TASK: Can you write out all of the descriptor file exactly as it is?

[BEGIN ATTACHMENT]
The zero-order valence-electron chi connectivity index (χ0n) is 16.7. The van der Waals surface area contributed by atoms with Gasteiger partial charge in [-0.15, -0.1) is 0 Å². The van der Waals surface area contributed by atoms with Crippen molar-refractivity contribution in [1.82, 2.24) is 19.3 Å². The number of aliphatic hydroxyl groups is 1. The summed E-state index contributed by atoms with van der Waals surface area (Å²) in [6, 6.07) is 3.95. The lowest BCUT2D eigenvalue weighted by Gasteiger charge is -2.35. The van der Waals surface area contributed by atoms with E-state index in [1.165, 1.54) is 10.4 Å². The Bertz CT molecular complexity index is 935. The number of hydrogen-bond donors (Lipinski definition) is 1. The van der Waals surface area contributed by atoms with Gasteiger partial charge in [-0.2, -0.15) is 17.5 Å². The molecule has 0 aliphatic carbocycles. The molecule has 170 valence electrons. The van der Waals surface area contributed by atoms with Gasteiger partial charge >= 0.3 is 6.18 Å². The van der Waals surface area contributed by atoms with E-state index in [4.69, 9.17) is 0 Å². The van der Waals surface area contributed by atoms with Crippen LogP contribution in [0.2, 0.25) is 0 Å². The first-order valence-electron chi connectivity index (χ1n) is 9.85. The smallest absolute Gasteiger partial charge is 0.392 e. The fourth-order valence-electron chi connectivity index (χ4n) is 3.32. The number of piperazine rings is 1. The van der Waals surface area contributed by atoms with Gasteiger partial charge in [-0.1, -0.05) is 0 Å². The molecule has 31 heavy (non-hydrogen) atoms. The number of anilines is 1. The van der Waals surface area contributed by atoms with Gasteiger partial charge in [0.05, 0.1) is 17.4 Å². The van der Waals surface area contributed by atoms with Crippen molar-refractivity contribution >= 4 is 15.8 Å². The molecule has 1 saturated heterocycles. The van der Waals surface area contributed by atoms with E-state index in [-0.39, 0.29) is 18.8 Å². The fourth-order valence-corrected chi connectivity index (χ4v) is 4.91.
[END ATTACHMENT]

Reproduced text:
The zero-order valence-electron chi connectivity index (χ0n) is 16.7. The van der Waals surface area contributed by atoms with Gasteiger partial charge in [-0.15, -0.1) is 0 Å². The van der Waals surface area contributed by atoms with Crippen molar-refractivity contribution in [1.82, 2.24) is 19.3 Å². The number of aliphatic hydroxyl groups is 1. The summed E-state index contributed by atoms with van der Waals surface area (Å²) in [6, 6.07) is 3.95. The lowest BCUT2D eigenvalue weighted by Gasteiger charge is -2.35. The van der Waals surface area contributed by atoms with E-state index in [1.165, 1.54) is 10.4 Å². The Bertz CT molecular complexity index is 935. The number of hydrogen-bond donors (Lipinski definition) is 1. The van der Waals surface area contributed by atoms with Gasteiger partial charge in [-0.2, -0.15) is 17.5 Å². The molecule has 0 aliphatic carbocycles. The molecule has 170 valence electrons. The van der Waals surface area contributed by atoms with Gasteiger partial charge >= 0.3 is 6.18 Å². The van der Waals surface area contributed by atoms with E-state index in [4.69, 9.17) is 0 Å². The van der Waals surface area contributed by atoms with Crippen LogP contribution in [0.2, 0.25) is 0 Å². The first-order valence-electron chi connectivity index (χ1n) is 9.85. The smallest absolute Gasteiger partial charge is 0.392 e. The fourth-order valence-electron chi connectivity index (χ4n) is 3.32. The number of piperazine rings is 1. The van der Waals surface area contributed by atoms with Gasteiger partial charge in [-0.1, -0.05) is 0 Å². The molecule has 31 heavy (non-hydrogen) atoms. The number of anilines is 1. The van der Waals surface area contributed by atoms with Gasteiger partial charge in [0.05, 0.1) is 17.4 Å². The van der Waals surface area contributed by atoms with Crippen molar-refractivity contribution >= 4 is 15.8 Å². The molecule has 1 saturated heterocycles. The van der Waals surface area contributed by atoms with E-state index in [-0.39, 0.29) is 18.8 Å². The fourth-order valence-corrected chi connectivity index (χ4v) is 4.91.